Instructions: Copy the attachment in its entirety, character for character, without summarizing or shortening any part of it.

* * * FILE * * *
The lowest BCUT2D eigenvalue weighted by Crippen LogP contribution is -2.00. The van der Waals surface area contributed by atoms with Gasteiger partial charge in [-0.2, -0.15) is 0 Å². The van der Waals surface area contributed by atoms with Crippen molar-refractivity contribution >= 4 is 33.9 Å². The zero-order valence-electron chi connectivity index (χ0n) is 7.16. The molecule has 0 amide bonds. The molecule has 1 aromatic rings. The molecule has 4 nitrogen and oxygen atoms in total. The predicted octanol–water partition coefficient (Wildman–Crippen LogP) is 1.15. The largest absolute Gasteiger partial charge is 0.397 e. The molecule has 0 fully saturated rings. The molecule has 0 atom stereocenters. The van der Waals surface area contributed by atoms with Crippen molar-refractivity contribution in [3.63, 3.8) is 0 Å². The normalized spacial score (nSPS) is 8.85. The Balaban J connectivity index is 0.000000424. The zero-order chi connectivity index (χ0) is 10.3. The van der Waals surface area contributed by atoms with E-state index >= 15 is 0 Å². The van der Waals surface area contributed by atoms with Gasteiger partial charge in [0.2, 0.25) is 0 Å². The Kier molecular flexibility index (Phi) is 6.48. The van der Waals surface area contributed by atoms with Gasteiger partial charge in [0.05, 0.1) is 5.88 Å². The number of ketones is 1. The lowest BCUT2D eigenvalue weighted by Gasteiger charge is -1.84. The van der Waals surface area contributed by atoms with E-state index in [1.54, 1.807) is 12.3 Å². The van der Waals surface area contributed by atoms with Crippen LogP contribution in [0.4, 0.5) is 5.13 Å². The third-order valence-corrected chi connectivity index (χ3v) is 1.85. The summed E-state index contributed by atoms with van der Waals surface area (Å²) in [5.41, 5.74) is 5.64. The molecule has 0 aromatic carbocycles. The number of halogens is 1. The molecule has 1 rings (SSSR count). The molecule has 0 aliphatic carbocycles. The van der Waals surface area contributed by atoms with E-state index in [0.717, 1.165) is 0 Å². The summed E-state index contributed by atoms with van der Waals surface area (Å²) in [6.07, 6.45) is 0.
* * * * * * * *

The lowest BCUT2D eigenvalue weighted by Crippen LogP contribution is -2.00. The van der Waals surface area contributed by atoms with Gasteiger partial charge in [-0.2, -0.15) is 0 Å². The van der Waals surface area contributed by atoms with Crippen molar-refractivity contribution >= 4 is 33.9 Å². The zero-order valence-electron chi connectivity index (χ0n) is 7.16. The molecule has 0 amide bonds. The molecule has 1 aromatic rings. The molecule has 4 nitrogen and oxygen atoms in total. The predicted octanol–water partition coefficient (Wildman–Crippen LogP) is 1.15. The largest absolute Gasteiger partial charge is 0.397 e. The molecule has 0 fully saturated rings. The molecule has 0 atom stereocenters. The van der Waals surface area contributed by atoms with Crippen molar-refractivity contribution in [3.63, 3.8) is 0 Å². The normalized spacial score (nSPS) is 8.85. The Balaban J connectivity index is 0.000000424. The zero-order chi connectivity index (χ0) is 10.3. The van der Waals surface area contributed by atoms with E-state index >= 15 is 0 Å². The van der Waals surface area contributed by atoms with Gasteiger partial charge in [0.2, 0.25) is 0 Å². The Kier molecular flexibility index (Phi) is 6.48. The van der Waals surface area contributed by atoms with Gasteiger partial charge in [0.05, 0.1) is 5.88 Å². The number of ketones is 1. The lowest BCUT2D eigenvalue weighted by Gasteiger charge is -1.84. The van der Waals surface area contributed by atoms with E-state index in [1.54, 1.807) is 12.3 Å². The van der Waals surface area contributed by atoms with Crippen LogP contribution in [0.4, 0.5) is 5.13 Å². The third-order valence-corrected chi connectivity index (χ3v) is 1.85. The summed E-state index contributed by atoms with van der Waals surface area (Å²) in [5.41, 5.74) is 5.64. The molecule has 0 aromatic carbocycles. The number of halogens is 1. The molecule has 1 rings (SSSR count). The molecule has 0 aliphatic carbocycles. The van der Waals surface area contributed by atoms with E-state index in [0.717, 1.165) is 0 Å². The summed E-state index contributed by atoms with van der Waals surface area (Å²) in [6.07, 6.45) is 0.